The deal is expected to be completed by the middle of this year. It requires FTC and third-party approvals and will result in a one-time charge against 1999 earnings of $890 million, or $2.42/share, that will be reflected in National Energy Group's financial results of operations for the year.

PG&E originally bought the facilities from Valero Energy and Teco in 1997 for a total of $1.02 billion. At the time, wide basis differentials blessed the west-east gas transportation market and PG&E paid a premium price to enter this volatile business.

Since then, the basis between Waha in West Texas and Katy and the Houston Ship Channel in East Texas has tightened. PG&E's effort to become a major liquids and gatherer player in Texas hit a major roadblock it could not overcome. "They conceded defeat on this project months ago," said John Olson, a consultant with Sanders, Morris & Mundy. "[Last week's] announcement just brought a sad end to a brave venture PG&E had embarked upon years ago."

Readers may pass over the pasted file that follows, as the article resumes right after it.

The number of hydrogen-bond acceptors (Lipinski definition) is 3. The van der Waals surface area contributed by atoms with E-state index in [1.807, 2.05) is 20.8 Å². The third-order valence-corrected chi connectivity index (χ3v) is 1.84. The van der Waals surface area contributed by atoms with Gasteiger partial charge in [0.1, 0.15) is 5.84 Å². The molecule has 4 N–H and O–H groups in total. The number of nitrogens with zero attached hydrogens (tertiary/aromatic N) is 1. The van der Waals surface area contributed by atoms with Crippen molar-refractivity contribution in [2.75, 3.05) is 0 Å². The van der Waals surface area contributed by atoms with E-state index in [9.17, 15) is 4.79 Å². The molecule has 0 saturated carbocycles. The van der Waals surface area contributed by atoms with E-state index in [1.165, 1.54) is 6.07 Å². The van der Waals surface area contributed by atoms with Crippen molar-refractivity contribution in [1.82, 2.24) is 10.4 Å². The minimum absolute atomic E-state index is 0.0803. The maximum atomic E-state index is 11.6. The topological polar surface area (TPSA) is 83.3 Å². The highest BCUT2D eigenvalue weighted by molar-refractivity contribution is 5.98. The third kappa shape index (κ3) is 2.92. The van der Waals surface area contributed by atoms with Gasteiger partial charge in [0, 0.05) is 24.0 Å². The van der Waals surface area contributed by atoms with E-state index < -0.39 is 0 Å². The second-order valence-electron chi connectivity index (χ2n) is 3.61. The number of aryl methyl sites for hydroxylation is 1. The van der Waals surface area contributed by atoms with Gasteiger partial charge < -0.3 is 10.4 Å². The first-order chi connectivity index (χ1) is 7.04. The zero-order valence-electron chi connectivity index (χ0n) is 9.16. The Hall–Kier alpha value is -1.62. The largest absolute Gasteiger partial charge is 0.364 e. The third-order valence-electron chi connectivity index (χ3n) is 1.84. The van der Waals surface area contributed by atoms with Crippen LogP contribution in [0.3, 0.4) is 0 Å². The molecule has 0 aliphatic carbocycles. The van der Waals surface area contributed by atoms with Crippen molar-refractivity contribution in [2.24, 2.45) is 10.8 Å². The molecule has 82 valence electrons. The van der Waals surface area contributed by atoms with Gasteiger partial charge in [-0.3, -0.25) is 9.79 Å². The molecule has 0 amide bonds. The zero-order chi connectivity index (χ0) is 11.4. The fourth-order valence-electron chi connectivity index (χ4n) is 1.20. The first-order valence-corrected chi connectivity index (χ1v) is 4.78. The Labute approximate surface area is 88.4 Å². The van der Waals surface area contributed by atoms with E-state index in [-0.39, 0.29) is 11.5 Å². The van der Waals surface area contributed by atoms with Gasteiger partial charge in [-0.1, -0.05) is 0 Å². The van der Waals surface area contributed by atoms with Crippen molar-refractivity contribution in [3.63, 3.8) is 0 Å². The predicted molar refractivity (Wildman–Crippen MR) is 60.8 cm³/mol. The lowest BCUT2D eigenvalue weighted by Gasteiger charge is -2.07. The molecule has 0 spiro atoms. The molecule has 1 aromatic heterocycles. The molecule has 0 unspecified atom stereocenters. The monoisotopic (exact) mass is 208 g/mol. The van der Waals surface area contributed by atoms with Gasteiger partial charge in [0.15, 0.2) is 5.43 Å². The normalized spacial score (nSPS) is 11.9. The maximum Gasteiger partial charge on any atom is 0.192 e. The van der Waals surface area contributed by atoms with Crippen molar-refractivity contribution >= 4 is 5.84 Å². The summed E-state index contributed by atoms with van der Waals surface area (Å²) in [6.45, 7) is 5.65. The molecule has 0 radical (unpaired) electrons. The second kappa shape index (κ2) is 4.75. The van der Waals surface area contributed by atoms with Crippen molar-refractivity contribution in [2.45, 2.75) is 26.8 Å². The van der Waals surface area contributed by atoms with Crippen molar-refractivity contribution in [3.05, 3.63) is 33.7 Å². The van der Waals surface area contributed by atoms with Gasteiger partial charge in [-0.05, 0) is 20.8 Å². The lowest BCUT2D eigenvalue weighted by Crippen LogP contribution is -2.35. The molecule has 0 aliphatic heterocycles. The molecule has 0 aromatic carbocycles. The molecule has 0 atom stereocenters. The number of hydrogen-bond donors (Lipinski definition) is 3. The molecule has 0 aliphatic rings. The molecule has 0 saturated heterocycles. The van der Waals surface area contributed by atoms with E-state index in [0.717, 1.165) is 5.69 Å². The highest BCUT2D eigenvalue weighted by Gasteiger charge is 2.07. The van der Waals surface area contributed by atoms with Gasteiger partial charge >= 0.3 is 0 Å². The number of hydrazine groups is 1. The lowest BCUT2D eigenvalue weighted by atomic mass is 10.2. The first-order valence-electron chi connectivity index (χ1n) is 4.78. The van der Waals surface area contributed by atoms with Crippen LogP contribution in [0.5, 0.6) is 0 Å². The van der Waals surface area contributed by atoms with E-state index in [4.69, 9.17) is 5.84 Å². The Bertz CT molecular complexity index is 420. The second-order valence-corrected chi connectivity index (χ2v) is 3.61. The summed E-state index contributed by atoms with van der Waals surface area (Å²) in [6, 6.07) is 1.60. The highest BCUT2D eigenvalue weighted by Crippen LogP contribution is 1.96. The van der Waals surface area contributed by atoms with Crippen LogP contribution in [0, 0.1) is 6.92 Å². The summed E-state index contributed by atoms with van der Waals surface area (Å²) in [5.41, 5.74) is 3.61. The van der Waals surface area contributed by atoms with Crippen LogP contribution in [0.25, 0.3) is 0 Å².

Rumors of the sale had been circulating throughout the industry for months. When Robert Glynn was hired as PG&E's CEO in September 1998, he first mentioned the possibility of selling the Texas assets. The company finally stated in an 8-K form filed last December that it was ready to sell (see NGI, Dec. 6, 1999).

For the third quarter ended Sept. 30, the Texas gas operations posted a loss of negative 2 cents/share, which was actually an improvement over negative 6 cents/share recorded for the same period last year. In contrast, PG&E's gas pipeline network in the Pacific Northwest is a "very good business," reporting earnings of 5 cents/share in the third quarter.